Tulsi (Ocimum sanctum) is the most revered of all sacred medicinal plants in India. In traditional medicine, it is cherished for its holistic healing properties to restore healthy living by warding off imbalances in the body and mind. In Indian herbal medicine, it is used as a remedy for bronchitis, gastric disorders, hepatic disorders, and skin diseases. Tulsi is also considered to be a diaphoretic, an antiperiodic, an anthelmintic, a cardiotonic, and an antipyretic as well as a blood purifier and an anti-inflammatory.166
In the only human clinical study reported to date, tulsi significantly reduced the fasting and postprondrial sugar levels during treatment.167 Modern scientific research on tulsi has demonstrated some impressive findings that could have potential application for use in cancer prevention and cure. Ocimum sanctum was reported to be adaptogenic in rats and mice. Oral administration of Ocimum sanctum extract significantly prevented chemically induced carcinogenesis in Swiss albino mice and also in hamster buccal pouch model.168'169 The chemopreventive efficacy of Ocimum sanctum oil at 100^g/kg against 20-methylcholanthrene-induced fibrosarcoma in mice was comparable with that of 80mg/kg of vitamin E.170
Ocimum sanctum has also been shown to play a potential role in the management of immunological disorders, including allergies and asthma.171 Its ethanolic extract induced cytotoxicity at 50^g/ml against fibrosarcoma cells in cultures and mediated a significant shrinkage of tumor volume in mice bearing Sarcoma 180 solid tumors, extending their life span. 172 Recent literature also attributes potential for the use of tulsi in combination with radiation therapy. The leaf extract of Ocimum sanctum affords in vivo protection against cytogenetic damage by restoring the radiation-induced depletion of glutathione transferase and other enzymes to their normal levels.173 Further studies have indicated that two flavonoids, orientin and vicenin isolated from the extract, demonstrated significant protection to the human lymphocytes in cultures against radiation lethality and also provided in vivo protection against death from radiation-induced gastrointestinal syndrome.174 The Ocimum sanctum extract and the pure flavonoids were also found to be excellent protectors of bone marrow against radiation-induced clastogenesis and stem cell lethality in the mouse at a low nontoxic dose.175 The radiation protection, which was comparable or even better than the known synthetic radioprotectors like WR-2721, was further enhanced in combination therapy.176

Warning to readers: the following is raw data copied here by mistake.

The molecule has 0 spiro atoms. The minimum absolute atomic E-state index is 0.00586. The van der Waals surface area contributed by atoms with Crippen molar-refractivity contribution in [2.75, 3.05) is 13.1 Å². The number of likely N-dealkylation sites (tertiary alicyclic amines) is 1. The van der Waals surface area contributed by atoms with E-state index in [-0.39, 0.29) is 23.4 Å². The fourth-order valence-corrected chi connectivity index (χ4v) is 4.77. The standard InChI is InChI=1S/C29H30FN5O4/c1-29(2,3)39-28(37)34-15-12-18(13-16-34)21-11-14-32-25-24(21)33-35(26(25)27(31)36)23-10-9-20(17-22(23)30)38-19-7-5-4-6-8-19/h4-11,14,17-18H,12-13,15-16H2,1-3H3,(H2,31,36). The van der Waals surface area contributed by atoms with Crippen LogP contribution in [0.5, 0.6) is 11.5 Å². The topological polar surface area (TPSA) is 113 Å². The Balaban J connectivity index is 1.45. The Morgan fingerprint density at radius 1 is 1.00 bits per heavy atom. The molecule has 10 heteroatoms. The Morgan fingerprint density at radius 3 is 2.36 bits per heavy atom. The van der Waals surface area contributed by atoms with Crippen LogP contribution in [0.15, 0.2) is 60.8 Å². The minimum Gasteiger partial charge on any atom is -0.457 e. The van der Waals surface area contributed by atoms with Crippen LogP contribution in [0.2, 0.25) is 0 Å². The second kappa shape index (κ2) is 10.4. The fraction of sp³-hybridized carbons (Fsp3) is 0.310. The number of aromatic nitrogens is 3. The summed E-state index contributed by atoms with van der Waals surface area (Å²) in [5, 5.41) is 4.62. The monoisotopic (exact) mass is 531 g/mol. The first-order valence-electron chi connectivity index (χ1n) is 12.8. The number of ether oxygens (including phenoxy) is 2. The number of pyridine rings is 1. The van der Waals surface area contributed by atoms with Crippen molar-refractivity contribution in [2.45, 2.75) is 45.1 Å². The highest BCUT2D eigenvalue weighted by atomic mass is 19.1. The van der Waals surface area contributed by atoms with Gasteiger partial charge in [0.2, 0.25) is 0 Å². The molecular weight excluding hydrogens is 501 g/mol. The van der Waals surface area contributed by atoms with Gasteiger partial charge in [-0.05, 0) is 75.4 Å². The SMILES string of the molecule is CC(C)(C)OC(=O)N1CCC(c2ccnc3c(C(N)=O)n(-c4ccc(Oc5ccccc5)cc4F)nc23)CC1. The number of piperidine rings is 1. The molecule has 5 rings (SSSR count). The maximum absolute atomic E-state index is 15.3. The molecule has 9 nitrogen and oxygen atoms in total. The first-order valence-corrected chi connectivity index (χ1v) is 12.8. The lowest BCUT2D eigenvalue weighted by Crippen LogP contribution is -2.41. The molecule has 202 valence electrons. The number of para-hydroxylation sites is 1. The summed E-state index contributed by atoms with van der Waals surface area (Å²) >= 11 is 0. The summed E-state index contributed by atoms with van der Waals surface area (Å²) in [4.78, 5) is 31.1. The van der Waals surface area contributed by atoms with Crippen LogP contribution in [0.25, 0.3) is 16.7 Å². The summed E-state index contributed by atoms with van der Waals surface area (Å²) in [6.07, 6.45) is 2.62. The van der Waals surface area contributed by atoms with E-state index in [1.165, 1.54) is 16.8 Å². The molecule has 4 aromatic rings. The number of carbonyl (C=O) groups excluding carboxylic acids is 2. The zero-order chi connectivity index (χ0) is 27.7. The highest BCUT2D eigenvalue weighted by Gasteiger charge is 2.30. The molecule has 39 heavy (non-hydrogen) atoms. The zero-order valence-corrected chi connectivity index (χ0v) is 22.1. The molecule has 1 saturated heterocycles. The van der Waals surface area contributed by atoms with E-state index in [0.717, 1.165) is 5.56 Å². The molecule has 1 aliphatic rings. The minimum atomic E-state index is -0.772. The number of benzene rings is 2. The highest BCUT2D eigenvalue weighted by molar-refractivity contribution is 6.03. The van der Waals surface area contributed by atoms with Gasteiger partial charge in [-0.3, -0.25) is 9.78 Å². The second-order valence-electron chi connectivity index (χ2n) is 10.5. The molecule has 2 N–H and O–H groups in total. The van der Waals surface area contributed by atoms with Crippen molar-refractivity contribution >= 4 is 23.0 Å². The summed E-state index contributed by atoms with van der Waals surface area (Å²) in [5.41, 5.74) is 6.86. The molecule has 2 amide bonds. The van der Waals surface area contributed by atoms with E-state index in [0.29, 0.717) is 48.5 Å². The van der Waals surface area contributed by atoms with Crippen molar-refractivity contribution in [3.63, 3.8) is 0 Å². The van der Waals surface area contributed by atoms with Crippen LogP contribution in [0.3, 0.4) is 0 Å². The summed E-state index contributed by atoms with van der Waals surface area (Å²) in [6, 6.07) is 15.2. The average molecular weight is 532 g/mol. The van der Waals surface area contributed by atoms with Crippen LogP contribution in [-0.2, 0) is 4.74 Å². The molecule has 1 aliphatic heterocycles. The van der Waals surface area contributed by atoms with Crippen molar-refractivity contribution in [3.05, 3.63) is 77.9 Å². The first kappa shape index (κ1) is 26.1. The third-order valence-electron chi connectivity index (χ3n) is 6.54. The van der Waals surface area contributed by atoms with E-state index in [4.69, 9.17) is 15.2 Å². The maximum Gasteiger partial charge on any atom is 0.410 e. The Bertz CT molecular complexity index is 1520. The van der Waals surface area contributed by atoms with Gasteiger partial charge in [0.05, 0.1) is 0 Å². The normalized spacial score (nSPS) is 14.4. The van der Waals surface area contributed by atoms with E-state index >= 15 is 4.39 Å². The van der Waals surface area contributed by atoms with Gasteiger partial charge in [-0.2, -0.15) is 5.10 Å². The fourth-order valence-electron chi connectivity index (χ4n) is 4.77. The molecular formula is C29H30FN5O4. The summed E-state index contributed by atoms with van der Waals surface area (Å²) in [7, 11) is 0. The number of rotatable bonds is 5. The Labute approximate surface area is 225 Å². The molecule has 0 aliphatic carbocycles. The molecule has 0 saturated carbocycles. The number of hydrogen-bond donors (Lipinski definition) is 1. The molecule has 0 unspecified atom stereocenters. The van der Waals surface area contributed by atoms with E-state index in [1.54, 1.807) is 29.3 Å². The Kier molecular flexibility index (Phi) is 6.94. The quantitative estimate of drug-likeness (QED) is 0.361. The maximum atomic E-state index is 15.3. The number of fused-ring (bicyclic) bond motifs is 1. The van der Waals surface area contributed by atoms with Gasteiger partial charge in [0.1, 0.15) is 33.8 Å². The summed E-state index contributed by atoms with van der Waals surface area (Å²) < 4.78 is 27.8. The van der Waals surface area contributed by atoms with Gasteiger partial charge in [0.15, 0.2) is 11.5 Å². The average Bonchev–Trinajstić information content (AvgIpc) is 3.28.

Ursolic acid, a triterpene constituent of Ocimum sanctum, protected the rat liver microsomes in vitro against free-radical-induced lipid peroxidation.177 In animal studies, ursolic acid exhibited remarkable inhibitory activity against tumor promotion.178 Topical cosmetic preparations containing ursolic acid and its isomer oleanolic acid are proprietary products in Japan, and both products are reported to be useful in skin cancer therapy.179 The foregoing data open a tremendous possibility that Ocimum sanctum or its constituents may hold promise as adjuncts to human radiation therapy.
The items covered in the foregoing discussion are only a few of the widely known natural supplements with potential anticancer and chemopreventive properties. There are a large number of other phytochemicals and plant extracts reported to possess potential activities. Maitake mushroom (Grifola frondosa), horse chestnut (Aesculus hippocastanum), and shark cartilage are some examples suggested for cancer cure; and licorice (Glycyrrhiza glabra), ginkgo (Ginkgo biloba), and silymarin from milk thistle (Silybum marianum) are some examples known for cancer prevention properties.
Was this article helpful?